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Do most restaurants have ingredients available?

Happy Wednesday, everyone!  

We took my nephew out for his 25th birthday  (he's special needs/developmental delays, and my older DS and DS13 took him to the movies before lunch, so he was  so happy to have his special day. We went to one of our local restaurants, and I was able to talk to the manager in great detail about DS13's food allergy, and they were able to prepare him chicken tenders (breaded in plain flour and buttermilk) and fries without any seasoning, and I checked the ingredients list in their "book" of recipes and ingredients. (I wonder if all restaurants have such a thing. It was super helpful!) I was really pleased and told the manager I really appreciated all his help.  What a great lunch–not needing Benadryl, Epipen, or a trip to the ER is a success! 

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Comments 6

  • K8sMom2002

    Hey, Dory, hope you don't mind that I forked your excellent question into a new topic so others could find it more easily … 

    For the most part, many restaurants don't publish their ingredients and only have the Top 8 allergens and gluten allergy charts available. The staff at those restaurants look so bewildered when we say we avoid corn, which is NOT on their charts.

    I love it when restaurants include all of their ingredients in one easy-to-find place! Chain restaurants that I know of that have had ingredients listed include McDonald's, Subway (be careful not to accidentally get the Canadian website, as the ingredients are different), Dairy Queen, Wendy's, Steak n Shake, and Arby's, as well as Chick Fil A. 

    Sit down chains that are really great at food service include Carrabas and Long Horn. 

    Chipotle is usually a great option for folks with food allergies — but since you guys are avoiding peppers, that might not work as well for you. I will say that it is one of the few Tex Mex type of restaurants that DD is able to eat at with her corn allergy — they really work hard to make it possible for her to eat there.

  • StephM

    In general, I find that eating out experiences will vary dramatically depending on the ingredients you are trying to avoid.  My immediate/extended family has a mix of needs so everyone all at the same time is… hard.  The hardcopy ingredient book is generally pretty rare.

    Cross-contamination can be a huge issue in some places even when ingredient lists are available. Being willing to get up and leave is important, or just not eat if something seems off.  Most places will talk with you but sometimes people just don't know. I've had hotel breakfast buffets where the server had cut out all the labels and could pull them out for review, which was awesome.  I've had others where they looked at me blankly and I ate snacks from my luggage.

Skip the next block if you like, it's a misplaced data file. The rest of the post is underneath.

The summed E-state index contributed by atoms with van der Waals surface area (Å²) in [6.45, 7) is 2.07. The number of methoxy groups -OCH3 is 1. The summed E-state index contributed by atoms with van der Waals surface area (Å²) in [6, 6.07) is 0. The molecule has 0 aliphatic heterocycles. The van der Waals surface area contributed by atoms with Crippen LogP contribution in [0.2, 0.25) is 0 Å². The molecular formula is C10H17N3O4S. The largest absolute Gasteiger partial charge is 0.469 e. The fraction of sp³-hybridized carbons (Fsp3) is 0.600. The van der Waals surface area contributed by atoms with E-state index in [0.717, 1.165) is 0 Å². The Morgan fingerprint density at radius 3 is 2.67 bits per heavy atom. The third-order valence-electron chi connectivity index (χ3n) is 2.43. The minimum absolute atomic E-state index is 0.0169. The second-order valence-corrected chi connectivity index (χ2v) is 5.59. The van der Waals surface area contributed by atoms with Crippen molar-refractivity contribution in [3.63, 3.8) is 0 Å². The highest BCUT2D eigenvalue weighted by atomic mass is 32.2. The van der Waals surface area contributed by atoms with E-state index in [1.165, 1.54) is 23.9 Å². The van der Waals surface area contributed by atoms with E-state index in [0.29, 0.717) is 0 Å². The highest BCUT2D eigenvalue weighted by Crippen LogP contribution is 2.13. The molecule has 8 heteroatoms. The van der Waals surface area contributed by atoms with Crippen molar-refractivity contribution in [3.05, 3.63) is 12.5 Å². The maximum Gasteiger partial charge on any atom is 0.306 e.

My favorite places tend to be small, owner-run places that have family members with severe food allergies.  This sort of relationship means that someone will catch you as you come in and tell you to go sit outside because today's special might trigger you. There are also some larger places that have strict allergy protocols (calling ahead to find out about these can be helpful)– things like the manager on duty reviewing your order and delivering it with a specific flag can indicate extra awareness/training.  

  • K8sMom2002

    Steph, that is absolutely first class advice, and it mirrors my own experience as well. 

    Another thing we have to remember is that website updates frequently trail actual updated menus and ingredients … and sometimes restaurants can run short of particular ingredients due to supply chain issues. That means they may run to the nearest supermarket and grab a replacement. So we always ask if anything has changed.

    We tend to frequent the same actual locations of even chain restaurants, as the staff tends to see you as a "regular." "

    Other tips …

    • At a sit-down restaurant (or anywhere tips are suggested), tip WELL, at least 25% if they get it right, and jot down on the receipt, "Thank you for taking care of our food allergies." I've actually overheard restaurant staff tell newer staff members, "Oh, I know her! She's the one with the food allergies who tips really well!"
    • Use a chef's card — here's a  courtesy of Allergy Translation.
    • Before you try a new restaurant, talk to managers and chefs at non-busy times — 2-3 in the afternoon is usually a lull between lunch and dinner.
    • If a restaurant has an online menu, pick two or three entrees that look like they would either be safe or could easily be tweaked safe, and ask the manager or chef to check on those.
    • Avoid restaurants on holidays — Valentine's, Mother's Day, Father's Day … these can be really chaotic.
    • Ask for a seat in a quieter area so that the server or manager can better hear you.
  • Kathy P

    Another great chain is Red Robin. They have a binder with ingredients and allergen listings. Chain restaurants have the advantage that things are super consistent. The down side is that it's harder for them to alter a dish because everything is preseasoned. 

    We've also done well with smaller family run places as Steph M mentioned. These are the places that are more likely to be able to make something special, unseasoned depending on what you need to avoid.